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Jason Chaffetz announces he won’t run for office in 2018

Wednesday s announcement capped an eventful few months for Chaffetz. In early February, he scrapped legislation to sell 3.3 million acres of federal land after a backlash from hunters and outdoors groups. Earlier this month, he held a town hall meeting[7] during which an angry crowd criticized his tenure as Oversight chairman, among other issues. Chaffetz has faced several angry demonstrations in his district since Trump s election, but dismissed them in February as very, very small minority that is not representative of the average person, certainly not in Utah.

Protesters primary complaint is Chaffetz s unwillingness to aggressively investigate the Trump administration and the potential conflicts of interest that come with Trump s sweeping business empire. Their concern was reflected in a recent Salt Lake Tribune cartoon that depicted Trump as Jabba the Hutt, with a miniature Chaffetz sitting in his lap. The cartoon was titled: Republicans refuse to investigate Trump s shady dealings. Chaffetz was more aggressive during the Obama administration, eagerly probing the Secret Service, the Internal Revenue Service, the Bureau of Alcohol, Tobacco, Firearms and Explosives and Hillary Clinton s private e-mail server. In the last year, he has led a movement among members of the conservative Freedom Caucus to impeach Internal Revenue Service Commissioner John Koskinen, whom he accused of erasing back-up tapes containing thousands of e-mails written by IRS officials in a scandal over scrutiny of conservative groups. The campaign has sputtered without support from House leadership.

The District of Columbia has been a frequent target for Chaffetz. Recently, he led the Oversight Committee in a vote to block a D.C. law allowing assisted suicide and he warned D.C. Mayor Muriel E. Bowser not to use local tax dollars to defend illegal immigrants from deportation. He infuriated local residents when he said the District should rejoin Maryland in order to gain votes in Congress. Chaffetz has also taken a hard line on misconduct by federal employees, particularly sexual harassment, and is leading a nascent effort to overhaul the federal civil service under Trump. His first request to the Trump White House came in mid-February, when he asked the White House for information about security at Mar-a-Lago after Trump pored over documents related to North Korea on the club s outdoor terrace.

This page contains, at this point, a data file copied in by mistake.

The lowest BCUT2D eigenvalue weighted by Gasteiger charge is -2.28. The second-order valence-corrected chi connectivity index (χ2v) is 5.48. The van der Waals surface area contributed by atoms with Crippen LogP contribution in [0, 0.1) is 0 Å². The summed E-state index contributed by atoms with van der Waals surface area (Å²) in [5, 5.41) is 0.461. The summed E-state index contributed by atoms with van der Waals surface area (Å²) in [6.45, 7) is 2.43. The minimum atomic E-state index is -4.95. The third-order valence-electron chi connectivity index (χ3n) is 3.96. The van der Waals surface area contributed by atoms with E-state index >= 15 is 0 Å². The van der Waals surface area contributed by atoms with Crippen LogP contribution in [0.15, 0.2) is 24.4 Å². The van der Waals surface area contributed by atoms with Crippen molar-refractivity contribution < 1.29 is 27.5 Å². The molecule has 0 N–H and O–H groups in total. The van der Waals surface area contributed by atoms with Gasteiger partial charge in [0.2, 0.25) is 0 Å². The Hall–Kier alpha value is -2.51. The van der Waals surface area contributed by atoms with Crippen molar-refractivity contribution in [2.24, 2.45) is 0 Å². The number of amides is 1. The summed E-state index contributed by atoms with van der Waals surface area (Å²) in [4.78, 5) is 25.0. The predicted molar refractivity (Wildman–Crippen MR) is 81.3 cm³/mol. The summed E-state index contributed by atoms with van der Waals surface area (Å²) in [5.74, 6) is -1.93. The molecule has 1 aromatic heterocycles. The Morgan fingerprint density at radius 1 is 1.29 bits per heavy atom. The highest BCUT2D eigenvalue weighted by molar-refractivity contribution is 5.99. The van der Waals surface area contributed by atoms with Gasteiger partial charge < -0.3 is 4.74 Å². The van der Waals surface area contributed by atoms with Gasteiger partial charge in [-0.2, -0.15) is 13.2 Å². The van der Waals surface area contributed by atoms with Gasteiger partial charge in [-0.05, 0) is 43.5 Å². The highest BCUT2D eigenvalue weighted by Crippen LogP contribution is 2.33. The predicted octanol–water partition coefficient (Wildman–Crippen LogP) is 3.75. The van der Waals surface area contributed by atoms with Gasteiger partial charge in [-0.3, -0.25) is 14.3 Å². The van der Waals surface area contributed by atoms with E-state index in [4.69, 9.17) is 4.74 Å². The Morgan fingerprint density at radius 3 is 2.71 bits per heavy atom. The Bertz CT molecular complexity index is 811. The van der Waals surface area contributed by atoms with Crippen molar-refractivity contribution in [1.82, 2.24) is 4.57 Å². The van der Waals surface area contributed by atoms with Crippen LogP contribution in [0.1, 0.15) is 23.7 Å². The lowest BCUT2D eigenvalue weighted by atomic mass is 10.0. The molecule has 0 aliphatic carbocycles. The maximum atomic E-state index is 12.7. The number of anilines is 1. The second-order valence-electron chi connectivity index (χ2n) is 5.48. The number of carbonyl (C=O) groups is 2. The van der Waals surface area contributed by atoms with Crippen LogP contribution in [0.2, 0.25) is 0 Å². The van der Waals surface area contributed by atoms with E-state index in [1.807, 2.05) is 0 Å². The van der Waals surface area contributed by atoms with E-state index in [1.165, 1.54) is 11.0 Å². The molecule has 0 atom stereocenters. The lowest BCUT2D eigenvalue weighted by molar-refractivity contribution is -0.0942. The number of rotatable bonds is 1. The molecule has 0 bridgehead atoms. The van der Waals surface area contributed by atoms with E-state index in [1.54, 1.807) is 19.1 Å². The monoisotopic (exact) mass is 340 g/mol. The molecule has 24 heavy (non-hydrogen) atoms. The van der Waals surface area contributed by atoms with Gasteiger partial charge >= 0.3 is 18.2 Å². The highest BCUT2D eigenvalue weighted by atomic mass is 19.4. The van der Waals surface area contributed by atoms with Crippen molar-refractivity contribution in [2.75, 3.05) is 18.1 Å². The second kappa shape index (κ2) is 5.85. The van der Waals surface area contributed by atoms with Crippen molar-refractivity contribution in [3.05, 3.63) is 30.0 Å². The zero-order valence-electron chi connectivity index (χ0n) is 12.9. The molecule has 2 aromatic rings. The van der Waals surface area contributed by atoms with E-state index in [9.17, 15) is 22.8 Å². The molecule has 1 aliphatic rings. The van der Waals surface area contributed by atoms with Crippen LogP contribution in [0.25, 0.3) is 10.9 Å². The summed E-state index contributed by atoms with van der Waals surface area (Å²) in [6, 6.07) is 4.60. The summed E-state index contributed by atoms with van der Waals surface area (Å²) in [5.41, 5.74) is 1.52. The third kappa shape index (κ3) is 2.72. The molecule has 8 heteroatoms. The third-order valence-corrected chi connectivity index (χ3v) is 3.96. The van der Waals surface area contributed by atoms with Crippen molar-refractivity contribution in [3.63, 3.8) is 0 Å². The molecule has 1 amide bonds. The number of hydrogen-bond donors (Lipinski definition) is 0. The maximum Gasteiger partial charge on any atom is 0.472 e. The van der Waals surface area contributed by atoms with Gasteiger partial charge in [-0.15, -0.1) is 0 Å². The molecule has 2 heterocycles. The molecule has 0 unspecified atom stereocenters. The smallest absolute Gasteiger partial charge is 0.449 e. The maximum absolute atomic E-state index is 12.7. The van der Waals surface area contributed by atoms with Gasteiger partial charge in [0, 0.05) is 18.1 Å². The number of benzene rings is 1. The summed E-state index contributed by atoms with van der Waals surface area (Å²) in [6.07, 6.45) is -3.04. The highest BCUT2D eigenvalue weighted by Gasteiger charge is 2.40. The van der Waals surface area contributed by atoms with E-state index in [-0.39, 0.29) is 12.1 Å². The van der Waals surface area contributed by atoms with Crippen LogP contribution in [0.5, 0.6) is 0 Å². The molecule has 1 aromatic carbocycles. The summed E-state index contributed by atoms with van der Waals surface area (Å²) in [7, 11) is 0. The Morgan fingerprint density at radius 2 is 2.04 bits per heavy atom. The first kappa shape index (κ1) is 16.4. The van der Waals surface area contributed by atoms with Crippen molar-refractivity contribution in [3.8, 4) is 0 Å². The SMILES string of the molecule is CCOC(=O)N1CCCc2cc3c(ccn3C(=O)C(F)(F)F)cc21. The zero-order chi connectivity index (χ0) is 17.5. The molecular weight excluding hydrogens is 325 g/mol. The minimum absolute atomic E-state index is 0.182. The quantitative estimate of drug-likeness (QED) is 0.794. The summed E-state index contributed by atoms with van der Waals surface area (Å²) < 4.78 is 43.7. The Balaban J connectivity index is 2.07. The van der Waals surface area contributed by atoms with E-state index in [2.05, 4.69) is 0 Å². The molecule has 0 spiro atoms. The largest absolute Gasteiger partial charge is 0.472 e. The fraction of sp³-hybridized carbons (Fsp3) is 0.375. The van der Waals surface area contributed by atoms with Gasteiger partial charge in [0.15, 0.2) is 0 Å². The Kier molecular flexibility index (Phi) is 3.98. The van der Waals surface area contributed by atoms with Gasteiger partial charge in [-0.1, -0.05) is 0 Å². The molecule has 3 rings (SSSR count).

The move was interpreted as a small concession to critics, but failed to quiet them after Chaffetz said on the same day he would not investigate Trump s ex-national security adviser Michael Flynn, who had just resigned. The situation with Flynn was taking care of itself, Chaffetz said. He eventually joined his Democratic counterpart, Rep. Elijah Cummings (Md.), to request information about Flynn s security clearance applications. A frequent face on cable news, Chaffetz is known among House Republicans for his ambition. In 2015, he launched a quixotic bid to succeed former Speaker John A. Boehner (R-Ohio) before stepping aside when Rep. Paul Ryan (R-Wis.) said he was willing to run for the position.

Chaffetz mounted his bid when Majority Leader Kevin McCarthy (R-Calif.), whom he had called a good friend, was favored to win. The decision earned a swipe from former Utah Gov. Jon Huntsman (R), who once employed Chaffetz as his campaign manager and chief-of-staff. Their relationship deteriorated after Chaffetz endorsed Mitt Romney over Huntsman in the 2012 Republican presidential primary.

McCarthy just got Chaffetzed. Something I know a little something about, Huntsman tweeted. Last year, Trump s election seemed to catch the Utah Republican off-guard. Before Nov. 8, Chaffetz told The Post he was readying years of investigations into Clinton s background and work as secretary of state. It s a target-rich environment, he said, seeming to assume Clinton would beat Trump. She has four years of history at the State Department, and it ain t good. It is unclear who will replace Chaffetz as Oversight chairman when he leaves Capitol Hill.

Rep. John Duncan (Tenn.) is the second-most senior Republican on the panel, but he also holds seniority on the House Transportation and Infrastructure Committee, where he might prefer to claim the gavel once Rep. Bill Shuster s (R-Pa.) term as chairman ends. The next most senior Republican is Rep. Jim Jordan (R-Ohio), a conservative firebrand who lost the chairmanship to Chaffetz in a four-way race in 2014. The other two candidates were Rep. Mike Turner (R-Ohio) and then-Rep. John Mica (R-Fla.).

Lisa Rein and Mike DeBonis contributed.


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